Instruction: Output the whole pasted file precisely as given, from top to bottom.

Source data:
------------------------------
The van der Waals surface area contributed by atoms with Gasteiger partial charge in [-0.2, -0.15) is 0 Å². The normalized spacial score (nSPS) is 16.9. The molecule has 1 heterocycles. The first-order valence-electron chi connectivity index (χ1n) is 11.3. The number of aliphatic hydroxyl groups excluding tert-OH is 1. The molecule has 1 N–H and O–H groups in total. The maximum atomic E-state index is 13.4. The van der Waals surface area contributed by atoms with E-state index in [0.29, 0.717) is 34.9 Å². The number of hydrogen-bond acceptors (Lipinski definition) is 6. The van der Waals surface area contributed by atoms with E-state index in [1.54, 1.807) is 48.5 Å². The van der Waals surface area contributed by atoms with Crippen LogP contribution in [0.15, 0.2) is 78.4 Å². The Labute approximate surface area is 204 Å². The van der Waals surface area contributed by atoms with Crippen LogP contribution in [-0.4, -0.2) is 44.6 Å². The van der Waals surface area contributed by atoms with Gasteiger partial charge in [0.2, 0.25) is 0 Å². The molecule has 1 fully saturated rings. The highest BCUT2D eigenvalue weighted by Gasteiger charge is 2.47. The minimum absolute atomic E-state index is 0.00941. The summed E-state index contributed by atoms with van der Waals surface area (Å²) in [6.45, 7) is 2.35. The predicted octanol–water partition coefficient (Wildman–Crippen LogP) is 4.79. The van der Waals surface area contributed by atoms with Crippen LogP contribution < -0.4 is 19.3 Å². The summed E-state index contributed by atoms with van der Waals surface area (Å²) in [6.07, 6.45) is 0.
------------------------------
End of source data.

The van der Waals surface area contributed by atoms with Gasteiger partial charge in [-0.2, -0.15) is 0 Å². The normalized spacial score (nSPS) is 16.9. The molecule has 1 heterocycles. The first-order valence-electron chi connectivity index (χ1n) is 11.3. The number of aliphatic hydroxyl groups excluding tert-OH is 1. The molecule has 1 N–H and O–H groups in total. The maximum atomic E-state index is 13.4. The van der Waals surface area contributed by atoms with E-state index in [0.29, 0.717) is 34.9 Å². The number of hydrogen-bond acceptors (Lipinski definition) is 6. The van der Waals surface area contributed by atoms with E-state index in [1.54, 1.807) is 48.5 Å². The van der Waals surface area contributed by atoms with Crippen LogP contribution in [0.15, 0.2) is 78.4 Å². The Labute approximate surface area is 204 Å². The van der Waals surface area contributed by atoms with Crippen LogP contribution in [-0.4, -0.2) is 44.6 Å². The van der Waals surface area contributed by atoms with Gasteiger partial charge in [0.2, 0.25) is 0 Å². The molecule has 1 fully saturated rings. The highest BCUT2D eigenvalue weighted by Gasteiger charge is 2.47. The minimum absolute atomic E-state index is 0.00941. The summed E-state index contributed by atoms with van der Waals surface area (Å²) in [6.45, 7) is 2.35. The predicted octanol–water partition coefficient (Wildman–Crippen LogP) is 4.79. The van der Waals surface area contributed by atoms with Crippen LogP contribution < -0.4 is 19.3 Å². The summed E-state index contributed by atoms with van der Waals surface area (Å²) in [6.07, 6.45) is 0.